Vital Signs

January 30, 2012




Edge of Glory

Wayne McGregor’s arresting Infra, full of swirling lifts, overstretched extensions, and isolated tics at light speed, comes stateside Feb. 15–26 as part of the Joffrey Ballet’s “On the Threshold” evening. To a moody, shimmering score by Max Richter, the dancers move beneath ghostly animations of pedestrians on a colossal walkway, designed by Julian Opie. The Joffrey is the first company to perform Infra other than The Royal Ballet, which debuted the piece in 2008. The “On the Threshold” program is an embarrassment of contemporary-classic riches, with Christopher Wheeldon’s After the Rain in full and the Joffrey premiere of William Forsythe’s limb-splaying, percussive In the middle, somewhat


Infra, performed here by The Royal Ballet. Photo by Bill Cooper, Courtesy ROH.



Occupied by Dancers

Since a dancer is literally the face of the Occupy movement that ignited the nation last fall—she stands in attitude on top of Wall Street’s charging bull—it seems fitting that dancers would get involved in bringing art to the protests. Callie Chapman Korn, the artistic director of Zoé Dance who also performs with Prometheus Dance, brought her site-specific sensibility to Occupy Boston last October. Dancers, wearing can’t-miss-it red, and musicians improvised in Dewey Square for protesters and onlookers.


Photo by Charles Daniels, Courtesy Chapman Korn.



Handled with Care

Eiko & Koma continue their 40th-anniversary celebration with a new installation titled Fragile. The piece, a tribute to their long-standing collaboration with San Francisco string masters Kronos Quartet, was commissioned by the Clarice Smith Performing Arts Center at the University of Maryland in College Park (also celebrating a birthday at 10). Audiences can see Fragile for free Feb. 22–23. The work then travels to Kronos’ hometown in San Francisco to play at Yerba Buena Center for the Arts March 15–17.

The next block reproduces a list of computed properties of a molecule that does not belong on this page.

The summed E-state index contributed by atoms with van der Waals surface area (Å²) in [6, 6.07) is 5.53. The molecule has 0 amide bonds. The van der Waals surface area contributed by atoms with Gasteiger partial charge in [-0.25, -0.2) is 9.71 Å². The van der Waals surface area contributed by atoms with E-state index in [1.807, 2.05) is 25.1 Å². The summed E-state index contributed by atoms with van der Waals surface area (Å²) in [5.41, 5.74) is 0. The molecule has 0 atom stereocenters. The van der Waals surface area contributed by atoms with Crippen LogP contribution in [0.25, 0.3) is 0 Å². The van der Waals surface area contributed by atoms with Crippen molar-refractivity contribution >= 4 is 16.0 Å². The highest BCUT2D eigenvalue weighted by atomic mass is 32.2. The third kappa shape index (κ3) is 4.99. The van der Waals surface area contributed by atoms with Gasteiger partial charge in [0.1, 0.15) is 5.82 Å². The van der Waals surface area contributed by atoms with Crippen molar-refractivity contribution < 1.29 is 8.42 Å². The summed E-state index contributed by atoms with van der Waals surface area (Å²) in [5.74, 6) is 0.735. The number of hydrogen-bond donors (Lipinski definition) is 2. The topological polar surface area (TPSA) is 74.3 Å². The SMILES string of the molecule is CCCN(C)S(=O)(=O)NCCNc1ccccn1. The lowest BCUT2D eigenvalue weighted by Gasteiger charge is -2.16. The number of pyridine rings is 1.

From left: Koma, pianist Margaret Leng Tan, and Eiko in
Mourning. Photo by Takahiro Haneda, Courtesy Clarice Smith Center.



Fifty Years Young

Dutch National Ballet hits the big 5-0 this year but is keeping things fresh. The Amsterdam-based company, which performs full-length classics while also excelling at contemporary works, looks to the future for its “Present(s)” program of nine premieres by prominent choreographers. The ambitious venture, split into two evenings, features new ballets from DNB’s usual suspects—resident choreographers Hans van Manen and Krzysztof Pastor and artistic director Ted Brandsen. Works by David Dawson, Alexei Ratmansky, Lightfoot León, and Christopher Wheeldon also help celebrate DNB’s golden year. Feb. 15–March 3.


DNB in David Dawson’s
Timelapse. Photo by Angela Sterling, Courtesy DNB.



Maurya Makes Moves

During her 12 years as a principal dancer with Alonzo King’s LINES Ballet, Maurya Kerr captivated audiences with her long-limbed fierceness. The statuesque beauty, on faculty at LINES’ pre-professional school and the LINES/Dominican BFA program, has now embarked on a new adventure: dancemaking. Kerr, who founded her company, tinypistol, in 2010, travels to University of North Carolina School of the Arts this month as a winner of the talent-unearthing Hubbard Street National Choreographic Competition. Her piece for HS2 dancers and UNCSA students culminates in a showing Feb. 23–26. and


Kerr. Photo by Alan Kimara Dixon, Courtesy HSDC.



Two Sides of the Same Khan

Akram Khan Dance Company shows its different styles on its North American tour this month. There’s Gnosis, primarily a solo by Khan drawn from kathak, and Vertical Road, a group meditation on mortality that speaks with Khan’s contemporary dance language. But the pieces are parallel investigations, exploring origins, as Khan does in many of his works. The choreographer sought out dancers with compelling stories for both—former Graham star Fang-Yi Sheu collaborated with Khan on Gnosis, while he traveled the world choosing dancers like Algerian-born Ahmed Khemis (see 2011 “25 to Watch”) for Vertical Road. At Théâtre Maisonneuve in Montreal, Jan. 24–28; Grand Théâtre de Québec in Quebec City, Jan. 31; NAC Theatre in Ottawa, Feb. 1–4; and Montclair State University in NJ, Feb. 8–12.


Vertical Road. Photo by Richard Haughton, Courtesy Khan Company.



Wicked Fun

Twyla Tharp may be the last choreographer you’d think would make a ballet based on a fairy tale. But she is doing just that at Atlanta Ballet. The Princess and the Goblin is a full-evening work co-commissioned with Canada’s Royal Winnipeg Ballet, to premiere Feb. 10 at Cobb Energy Performing Arts Centre, and next fall in Winnipeg. It’s the story of a brave little girl written by 19th-century novelist George MacDonald. Word is, Twyla’s having a fabulous time working with 15 children ages 8 to 15—oh, and the 21 Atlanta Ballet dancers too.

Tharp takes a seat during rehearsal. Photo by Charlie McCullers, Courtesy Tharp.




Contributing writers: Wendy Perron, Kina Poon